In his two-and-a-half years as New York police commissioner, Mr Bratton was blessed with the perfect political environment to pursue his aggressive policing strategy across the city. Rudolph Giuliani, a former federal prosecutor, was elected mayor in 1993 on a promise to tackle crime. A new get-tough attitude also flourished at the national level. Only last week, President Bill Clinton spoke in support of those cities, including Chicago and New Orleans, that have introduced strict curfews to keep teenagers off the streets after dark.
Nor is it hard to fathom why the Bratton doctrine, with its whiff of big-stick authoritarianism, should have found favour with Mr Howard. But Prof Clarke and others say there may be several reasons to wonder whether what has been done here can provide the Government with a "silver bullet" against crime in British cities.
Their doubts are explained when one understands how "zero tolerance" actually worked for police in New York. By hauling in every turnstile- jumper and graffiti artist and checking with their precinct headquarters, the police often found that the transgressor was guilty of more serious crimes, particularly gun possession. The threat of arrest for the slightest petty offence also discouraged criminal elements from having guns or drugs on their person. "Zero tolerance enabled them to net a lot of people and net some bigger fish," explained Prof Clarke. But despite horrors such as Dunblane, gun possession is not a problem on British streets.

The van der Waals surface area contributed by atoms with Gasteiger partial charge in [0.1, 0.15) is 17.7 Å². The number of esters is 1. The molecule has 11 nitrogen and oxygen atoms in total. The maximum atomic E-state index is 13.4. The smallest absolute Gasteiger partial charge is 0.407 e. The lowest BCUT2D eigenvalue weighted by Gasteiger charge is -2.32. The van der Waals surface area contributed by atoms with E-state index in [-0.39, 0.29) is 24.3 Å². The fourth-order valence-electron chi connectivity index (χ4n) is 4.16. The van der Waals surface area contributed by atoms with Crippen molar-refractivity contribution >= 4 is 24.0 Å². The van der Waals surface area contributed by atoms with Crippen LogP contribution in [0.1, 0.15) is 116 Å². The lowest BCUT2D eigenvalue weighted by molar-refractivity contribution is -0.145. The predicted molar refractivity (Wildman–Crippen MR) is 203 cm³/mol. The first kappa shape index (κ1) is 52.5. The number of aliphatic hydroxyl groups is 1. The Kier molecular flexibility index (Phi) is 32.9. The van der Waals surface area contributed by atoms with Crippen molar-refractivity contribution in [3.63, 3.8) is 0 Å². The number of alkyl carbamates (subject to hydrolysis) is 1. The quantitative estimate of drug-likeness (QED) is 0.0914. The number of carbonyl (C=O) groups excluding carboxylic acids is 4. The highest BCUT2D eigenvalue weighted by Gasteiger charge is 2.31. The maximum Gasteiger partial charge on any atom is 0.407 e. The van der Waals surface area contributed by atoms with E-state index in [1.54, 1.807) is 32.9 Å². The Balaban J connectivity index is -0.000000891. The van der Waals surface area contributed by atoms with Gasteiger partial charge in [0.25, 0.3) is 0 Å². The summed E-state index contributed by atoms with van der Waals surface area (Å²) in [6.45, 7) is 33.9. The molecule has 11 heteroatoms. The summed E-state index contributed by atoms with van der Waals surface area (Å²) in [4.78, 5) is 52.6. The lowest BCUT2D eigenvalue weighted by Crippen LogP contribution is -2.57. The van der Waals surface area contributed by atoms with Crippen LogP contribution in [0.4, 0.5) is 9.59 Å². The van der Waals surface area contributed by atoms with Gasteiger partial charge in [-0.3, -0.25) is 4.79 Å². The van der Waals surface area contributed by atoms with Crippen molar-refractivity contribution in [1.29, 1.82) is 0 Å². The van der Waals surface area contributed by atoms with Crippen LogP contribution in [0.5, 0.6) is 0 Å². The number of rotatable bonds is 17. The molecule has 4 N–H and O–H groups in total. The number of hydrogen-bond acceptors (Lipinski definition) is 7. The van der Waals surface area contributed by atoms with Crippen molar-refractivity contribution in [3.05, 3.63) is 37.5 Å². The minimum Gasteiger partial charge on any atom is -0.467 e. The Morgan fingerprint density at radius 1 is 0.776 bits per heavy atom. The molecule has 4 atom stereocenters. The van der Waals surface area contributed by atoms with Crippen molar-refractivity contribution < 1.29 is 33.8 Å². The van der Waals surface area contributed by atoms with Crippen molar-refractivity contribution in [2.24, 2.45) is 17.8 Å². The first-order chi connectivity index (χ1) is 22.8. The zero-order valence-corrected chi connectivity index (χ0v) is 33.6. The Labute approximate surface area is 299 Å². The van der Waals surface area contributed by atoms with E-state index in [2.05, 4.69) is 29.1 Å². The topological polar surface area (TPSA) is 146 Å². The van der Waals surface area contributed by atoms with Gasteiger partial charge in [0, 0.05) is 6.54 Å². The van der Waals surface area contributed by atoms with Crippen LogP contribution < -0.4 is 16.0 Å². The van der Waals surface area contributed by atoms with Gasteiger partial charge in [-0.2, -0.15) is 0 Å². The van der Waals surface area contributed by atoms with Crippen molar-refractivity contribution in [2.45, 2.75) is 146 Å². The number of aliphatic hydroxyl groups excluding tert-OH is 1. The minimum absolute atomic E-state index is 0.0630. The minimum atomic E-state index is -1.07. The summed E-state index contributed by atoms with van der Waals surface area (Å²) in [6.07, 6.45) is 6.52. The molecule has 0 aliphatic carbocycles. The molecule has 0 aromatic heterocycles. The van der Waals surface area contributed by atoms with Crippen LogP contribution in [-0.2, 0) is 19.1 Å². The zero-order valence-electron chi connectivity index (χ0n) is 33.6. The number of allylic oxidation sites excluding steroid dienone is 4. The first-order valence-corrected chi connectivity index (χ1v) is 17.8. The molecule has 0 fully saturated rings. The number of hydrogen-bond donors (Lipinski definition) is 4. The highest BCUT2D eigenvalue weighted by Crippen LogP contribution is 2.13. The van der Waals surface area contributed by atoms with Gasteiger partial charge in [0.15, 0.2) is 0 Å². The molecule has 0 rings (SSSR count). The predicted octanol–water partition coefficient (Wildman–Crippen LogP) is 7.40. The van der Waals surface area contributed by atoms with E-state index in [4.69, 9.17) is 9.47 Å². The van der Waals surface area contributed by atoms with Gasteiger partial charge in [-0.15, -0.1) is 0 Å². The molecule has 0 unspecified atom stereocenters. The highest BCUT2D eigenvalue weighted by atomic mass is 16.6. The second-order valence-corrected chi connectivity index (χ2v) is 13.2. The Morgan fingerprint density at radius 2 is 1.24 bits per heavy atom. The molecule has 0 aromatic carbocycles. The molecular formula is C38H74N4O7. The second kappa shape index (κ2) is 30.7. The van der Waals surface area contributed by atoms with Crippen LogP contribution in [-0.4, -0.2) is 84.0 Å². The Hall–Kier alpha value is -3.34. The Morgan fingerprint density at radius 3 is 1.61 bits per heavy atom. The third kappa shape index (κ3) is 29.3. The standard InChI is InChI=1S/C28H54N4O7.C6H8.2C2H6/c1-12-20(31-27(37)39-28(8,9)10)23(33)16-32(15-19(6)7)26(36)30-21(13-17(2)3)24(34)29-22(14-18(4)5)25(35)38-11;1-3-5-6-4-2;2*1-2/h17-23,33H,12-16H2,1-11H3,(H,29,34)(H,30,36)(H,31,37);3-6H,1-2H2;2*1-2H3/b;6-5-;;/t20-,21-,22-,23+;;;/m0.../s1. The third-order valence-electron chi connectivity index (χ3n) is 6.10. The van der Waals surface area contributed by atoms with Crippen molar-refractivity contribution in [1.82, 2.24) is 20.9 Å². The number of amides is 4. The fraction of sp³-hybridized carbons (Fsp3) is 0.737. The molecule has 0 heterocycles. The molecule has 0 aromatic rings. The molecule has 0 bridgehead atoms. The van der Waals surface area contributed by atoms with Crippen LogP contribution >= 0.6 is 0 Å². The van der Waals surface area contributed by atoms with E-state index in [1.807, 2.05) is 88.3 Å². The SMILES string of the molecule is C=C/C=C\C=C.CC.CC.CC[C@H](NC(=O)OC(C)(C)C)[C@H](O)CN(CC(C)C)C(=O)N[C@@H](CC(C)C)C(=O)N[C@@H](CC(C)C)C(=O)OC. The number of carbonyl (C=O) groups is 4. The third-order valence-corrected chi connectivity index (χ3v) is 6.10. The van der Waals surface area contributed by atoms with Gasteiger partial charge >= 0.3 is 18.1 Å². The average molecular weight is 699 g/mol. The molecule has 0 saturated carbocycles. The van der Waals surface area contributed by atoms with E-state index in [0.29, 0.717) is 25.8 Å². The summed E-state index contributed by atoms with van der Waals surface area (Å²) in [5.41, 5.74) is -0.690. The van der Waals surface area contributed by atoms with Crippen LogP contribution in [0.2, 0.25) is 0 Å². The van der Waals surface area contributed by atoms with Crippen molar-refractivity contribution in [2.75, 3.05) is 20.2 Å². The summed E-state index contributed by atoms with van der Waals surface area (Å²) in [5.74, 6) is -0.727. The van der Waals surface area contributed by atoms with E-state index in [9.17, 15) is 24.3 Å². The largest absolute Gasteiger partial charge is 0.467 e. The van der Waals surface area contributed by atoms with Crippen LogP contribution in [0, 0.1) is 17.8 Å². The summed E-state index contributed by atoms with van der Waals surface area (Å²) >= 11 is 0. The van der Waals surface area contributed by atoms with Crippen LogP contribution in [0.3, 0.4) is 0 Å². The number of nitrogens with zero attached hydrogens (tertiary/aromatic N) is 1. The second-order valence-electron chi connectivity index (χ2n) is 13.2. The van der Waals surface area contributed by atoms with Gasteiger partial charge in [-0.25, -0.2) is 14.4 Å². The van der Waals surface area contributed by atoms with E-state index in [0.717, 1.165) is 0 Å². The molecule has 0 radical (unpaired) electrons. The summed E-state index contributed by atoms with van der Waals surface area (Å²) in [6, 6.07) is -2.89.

Lawrence Sherman, a criminologist at the University of Maryland, is an unabashed fan of Mr Bratton, firmly believing that his tactics are directly correlated to the city's lowering crime figures.
But London, he is quick to point out, is not New York. "It was just what New York needed, but it is not what London needs," he concluded last week. "England is not New York City, especially in the realm of gun- carrying, which was always the main target of the police intervention under Bratton.
"Trying to target gun-carrying in England would be about as useful as trying to combat malaria in Iceland."
The new police tactics appear to have led to a sharp rise in civil complaints, which rose by a third in the first half of last year - three-quarters of all the complainants were black or Hispanic. But, in general, criticism has remained strikingly muted in New York. There has been no backlash, such is the gratitude of most of the residents for the opportunity to get their neighbourhoods back.
In London, by contrast, there is a far higher degree of policing by consent than in New York. Violent crime and the fear of it are far lower. The more aggressive approach welcomed by many on the streets of the Big Apple would seem alien in British cities, and might have the effect of raising tension rather than reducing it.
Prof Clarke resigned from the Home Office after making public his view that increasing the numbers of police officers on the streets would not help reduce crime, as his then minister, Sir Leon Brittan, had been contending. "I feel terribly weary when I think about these debates and how they always focus on the simplistic solutions that every criminologist knows will not work," he said last week.